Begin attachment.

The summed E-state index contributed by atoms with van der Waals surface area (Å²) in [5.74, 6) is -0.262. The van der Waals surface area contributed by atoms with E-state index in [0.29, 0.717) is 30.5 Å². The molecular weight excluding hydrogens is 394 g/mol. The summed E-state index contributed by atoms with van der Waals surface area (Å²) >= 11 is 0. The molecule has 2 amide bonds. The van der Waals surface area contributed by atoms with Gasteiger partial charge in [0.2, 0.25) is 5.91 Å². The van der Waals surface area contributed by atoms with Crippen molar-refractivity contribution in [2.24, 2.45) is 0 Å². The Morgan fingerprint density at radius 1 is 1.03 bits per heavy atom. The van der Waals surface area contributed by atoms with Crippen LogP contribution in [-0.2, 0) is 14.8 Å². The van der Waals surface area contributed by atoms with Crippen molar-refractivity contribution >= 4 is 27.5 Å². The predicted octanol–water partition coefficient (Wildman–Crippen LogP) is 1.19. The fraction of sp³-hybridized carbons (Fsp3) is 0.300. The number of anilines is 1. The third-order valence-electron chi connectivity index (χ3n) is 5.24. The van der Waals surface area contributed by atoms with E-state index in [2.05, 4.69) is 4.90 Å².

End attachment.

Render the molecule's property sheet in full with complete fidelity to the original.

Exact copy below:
The summed E-state index contributed by atoms with van der Waals surface area (Å²) in [5.74, 6) is -0.262. The van der Waals surface area contributed by atoms with E-state index in [0.29, 0.717) is 30.5 Å². The molecular weight excluding hydrogens is 394 g/mol. The summed E-state index contributed by atoms with van der Waals surface area (Å²) >= 11 is 0. The molecule has 2 amide bonds. The van der Waals surface area contributed by atoms with Gasteiger partial charge in [0.2, 0.25) is 5.91 Å². The van der Waals surface area contributed by atoms with Crippen molar-refractivity contribution in [2.24, 2.45) is 0 Å². The Morgan fingerprint density at radius 1 is 1.03 bits per heavy atom. The van der Waals surface area contributed by atoms with Crippen LogP contribution in [-0.2, 0) is 14.8 Å². The van der Waals surface area contributed by atoms with Crippen molar-refractivity contribution >= 4 is 27.5 Å². The predicted octanol–water partition coefficient (Wildman–Crippen LogP) is 1.19. The fraction of sp³-hybridized carbons (Fsp3) is 0.300. The number of anilines is 1. The third-order valence-electron chi connectivity index (χ3n) is 5.24. The van der Waals surface area contributed by atoms with E-state index in [2.05, 4.69) is 4.90 Å².